Front-end developers can choose between a large number of tools to do their work, but these typically fall into two categories: graphical design tools, and code editors.
Graphical design tools are useful for building a prototype of the application, experimenting with the user interface, and creating the final design. Depending on the size of the team, the front-end developer may be more or less responsible for the graphical elements of the application. Regardless of the size of the team, however, front-end developers will likely find themselves using at the very minimum several prototyping tools. These tools can range from a pad of paper and pencil, to dedicated prototyping tools like Balsamiq Mockups, to full graphical editors like Photoshop or Sketch. Front-end developers who are responsible for more of the graphical elements of the application will find themselves using full graphical editing tools like Photoshop, Illustrator, Sketch, or Figma far more often.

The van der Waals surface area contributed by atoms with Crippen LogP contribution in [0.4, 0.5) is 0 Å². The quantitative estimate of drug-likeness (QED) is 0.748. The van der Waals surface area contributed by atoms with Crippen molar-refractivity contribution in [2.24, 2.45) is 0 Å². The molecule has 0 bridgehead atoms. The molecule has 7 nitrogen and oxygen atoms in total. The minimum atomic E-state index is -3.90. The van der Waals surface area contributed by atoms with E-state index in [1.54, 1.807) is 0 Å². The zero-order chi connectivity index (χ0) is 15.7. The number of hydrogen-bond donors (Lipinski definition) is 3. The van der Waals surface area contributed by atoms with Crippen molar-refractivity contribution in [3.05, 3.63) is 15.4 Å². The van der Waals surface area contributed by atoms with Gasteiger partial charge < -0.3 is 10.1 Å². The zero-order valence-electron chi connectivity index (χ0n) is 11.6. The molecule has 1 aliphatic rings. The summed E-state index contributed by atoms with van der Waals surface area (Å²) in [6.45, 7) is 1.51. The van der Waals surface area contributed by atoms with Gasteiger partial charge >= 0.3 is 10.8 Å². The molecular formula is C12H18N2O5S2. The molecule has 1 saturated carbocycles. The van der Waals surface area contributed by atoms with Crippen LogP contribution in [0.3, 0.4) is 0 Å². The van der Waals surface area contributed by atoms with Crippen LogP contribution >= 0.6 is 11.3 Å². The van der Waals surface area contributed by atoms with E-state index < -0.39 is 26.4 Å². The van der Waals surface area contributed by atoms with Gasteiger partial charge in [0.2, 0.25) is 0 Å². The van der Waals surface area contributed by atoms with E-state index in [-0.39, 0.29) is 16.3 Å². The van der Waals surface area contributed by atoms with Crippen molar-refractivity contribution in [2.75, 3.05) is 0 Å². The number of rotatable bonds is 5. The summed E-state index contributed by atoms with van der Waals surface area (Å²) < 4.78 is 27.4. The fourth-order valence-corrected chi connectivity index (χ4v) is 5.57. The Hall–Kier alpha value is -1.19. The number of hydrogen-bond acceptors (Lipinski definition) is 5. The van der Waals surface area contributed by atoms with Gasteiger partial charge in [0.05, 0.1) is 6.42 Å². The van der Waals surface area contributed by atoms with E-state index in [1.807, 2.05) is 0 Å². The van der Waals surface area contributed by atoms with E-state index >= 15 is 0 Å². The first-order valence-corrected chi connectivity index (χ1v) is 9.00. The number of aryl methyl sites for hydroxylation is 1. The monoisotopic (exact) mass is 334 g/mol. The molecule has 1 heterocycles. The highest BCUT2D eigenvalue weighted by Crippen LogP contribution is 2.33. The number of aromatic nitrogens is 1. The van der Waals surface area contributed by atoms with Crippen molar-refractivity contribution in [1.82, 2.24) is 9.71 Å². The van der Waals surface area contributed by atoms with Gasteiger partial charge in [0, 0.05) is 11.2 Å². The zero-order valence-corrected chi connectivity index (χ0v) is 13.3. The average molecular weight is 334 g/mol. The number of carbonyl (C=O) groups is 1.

There are a range of code editors, ranging from incredibly lightweight editors like Notepad all the way up to feature-heavy 'integrated development editors' (IDEs) like Eclipse or Visual Studio. Some of the more complicated editors - such as emacs or vim - can take months to master, and can even lead to fierce loyalty by their users. A developer's code editor is a highly personal choice, and there is no one perfect solution; most developers will experiment with several code editors before settling on one.
Almost all development takes place on a computer, so a front-end developer will likely put a lot of thought into their chosen machine. Very few other tools are required, although some front-end developers may chose to surround themselves with notepads and whiteboards.